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Prison Reform: Why is it Needed?

Prison reform

Today, prison reform has become a topic of major discussion. It’s safe to say it has successfully been added to the agenda of our nation. If you don’t already know, prison reform is the idea of reforming our prison system, by improving prison conditions, reducing the penalties for non-violent crimes, and many other facets of the criminal justice system. The big question you might be asking is, “why do we need prison reform?” Well, let’s dive into it.

Mass Incarceration

The United States has the highest incarceration rate of any country in the world. This rate is at 639 per 100,000 people. In total, the United States has roughly 2.3 million people in jails, prisoners, correctional facilities, and other forms of detention centers. These statistics should be alarming for the entire country.


The alarming amount of people incarcerated in the United States alone could make you understand why prison reform is needed. However, the costs of mass incarceration in the United States will really grab your attention. The United States spends billions of dollars on prisons, 182 billion a year to be more specific. Not to mention the fact there are many costs that aren’t recorded in this statistic. Those hidden costs are typically the ones the family of the incarcerated individual is paying, which includes costs like court fees, phone and email charges, and so on. In 2015, a report found that the family of an incarcerated individual paid around 13,000 dollars on average, for fees and fines. However, it’s not just the government spending on prisons or the financial burden incarceration puts on one’s family. Prisons are costing taxpayers 80 billion a year too.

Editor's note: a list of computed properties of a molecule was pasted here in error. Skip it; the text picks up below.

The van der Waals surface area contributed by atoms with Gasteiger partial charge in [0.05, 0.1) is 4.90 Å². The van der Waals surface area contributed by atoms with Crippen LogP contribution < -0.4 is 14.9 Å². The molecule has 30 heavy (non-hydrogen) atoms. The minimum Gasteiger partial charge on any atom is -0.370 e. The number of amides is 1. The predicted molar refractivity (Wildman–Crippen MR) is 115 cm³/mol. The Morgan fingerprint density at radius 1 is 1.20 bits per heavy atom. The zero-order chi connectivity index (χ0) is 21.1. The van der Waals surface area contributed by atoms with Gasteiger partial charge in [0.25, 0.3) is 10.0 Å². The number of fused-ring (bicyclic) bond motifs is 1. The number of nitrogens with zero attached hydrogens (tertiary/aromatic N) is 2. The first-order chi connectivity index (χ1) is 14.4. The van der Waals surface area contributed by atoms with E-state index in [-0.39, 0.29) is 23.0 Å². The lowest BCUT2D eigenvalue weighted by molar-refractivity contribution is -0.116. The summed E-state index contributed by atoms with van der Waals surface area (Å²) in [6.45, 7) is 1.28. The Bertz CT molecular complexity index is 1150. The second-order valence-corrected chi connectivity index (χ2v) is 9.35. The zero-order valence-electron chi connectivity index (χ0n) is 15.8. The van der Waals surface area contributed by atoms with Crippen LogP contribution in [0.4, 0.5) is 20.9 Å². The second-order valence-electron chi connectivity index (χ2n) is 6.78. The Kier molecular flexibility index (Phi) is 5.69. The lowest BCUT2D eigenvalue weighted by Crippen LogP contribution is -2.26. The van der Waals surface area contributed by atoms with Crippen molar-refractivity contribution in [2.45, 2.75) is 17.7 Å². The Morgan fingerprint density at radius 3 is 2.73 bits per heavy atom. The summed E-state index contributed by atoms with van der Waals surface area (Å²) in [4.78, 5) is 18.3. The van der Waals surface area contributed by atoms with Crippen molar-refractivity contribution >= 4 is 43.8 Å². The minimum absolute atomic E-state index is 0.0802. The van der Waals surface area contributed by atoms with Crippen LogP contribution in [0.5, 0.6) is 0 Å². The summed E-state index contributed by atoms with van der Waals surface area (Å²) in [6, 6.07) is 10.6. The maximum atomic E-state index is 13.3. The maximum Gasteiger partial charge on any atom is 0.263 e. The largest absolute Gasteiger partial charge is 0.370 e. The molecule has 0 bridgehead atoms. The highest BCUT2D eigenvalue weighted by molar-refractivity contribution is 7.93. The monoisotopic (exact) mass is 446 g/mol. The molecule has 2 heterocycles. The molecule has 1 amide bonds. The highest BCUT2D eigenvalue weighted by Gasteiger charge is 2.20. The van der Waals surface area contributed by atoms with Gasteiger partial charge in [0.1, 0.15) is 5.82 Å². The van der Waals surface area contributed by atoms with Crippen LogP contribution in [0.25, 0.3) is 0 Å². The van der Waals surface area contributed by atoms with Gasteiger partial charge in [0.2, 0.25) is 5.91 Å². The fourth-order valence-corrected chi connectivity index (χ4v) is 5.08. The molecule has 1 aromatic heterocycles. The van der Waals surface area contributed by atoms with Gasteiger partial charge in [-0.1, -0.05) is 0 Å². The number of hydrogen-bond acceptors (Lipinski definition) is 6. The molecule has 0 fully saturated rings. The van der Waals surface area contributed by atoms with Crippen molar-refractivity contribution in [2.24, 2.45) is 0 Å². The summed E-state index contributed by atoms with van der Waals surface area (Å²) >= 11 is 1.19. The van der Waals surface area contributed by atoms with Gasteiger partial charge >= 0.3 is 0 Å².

Systematic Racism

Another scary aspect of mass incarceration in the United States is the underlying racism involved. Despite only making up roughly 13.4% of the population in the United States, African Americans have the largest rate of incarceration (a rate of 2,306 per 100,000 people). From the same report (2010), whites were incarcerated at a rate of 450 per 100,000 people, even though they make up 76.3% of the U.S. population. Some may look at these statistics and realize how alarming these rates by population really are, however, to some, these numbers may not get the point across. To really drive home the point that systematic racism is real and it’s happening every day with our criminal justice system, here is a horrifying statistic: African American males, who are in similar situations to white males (in terms of offense/crime), received longer sentences by 19.1%.


The offenses in which people are incarcerated are a problem in itself. 46.3% of inmates were convicted of drug-related offenses. That is more than weapons, explosives, arson offenses (20.3%), sex offenses (11.1%), robbery offenses (3.4%), and homicide/assault/kidnapping offenses (3.3%) combined. Non-violent crimes are the biggest reason for incarceration in the United States and it’s not even a close race. The second highest offense that leads to incarceration is extortion/fraud/bribery, which only comes in at 5.2%. That is means drug-related offenses are leading to incarceration at a higher rate by almost nine times what the second-largest offense is.

Prison reform is a serious topic that needs serious answers. When you see the problems with our criminal justice and prison system, you have to understand that these are real problems that our country and the people living in it are facing every day. To sit back and remain silent will only allow these horrifying statistics to continue to get worse. Everything starts by informing yourself about the subjects that matter. We here at TYRO want to encourage you to make prison reform a subject to care about.

1 Comment

  • jailaid
    Posted January 7, 2021 at 10:51 am

    It will happen if the leaders that we appoint will make a move about it.

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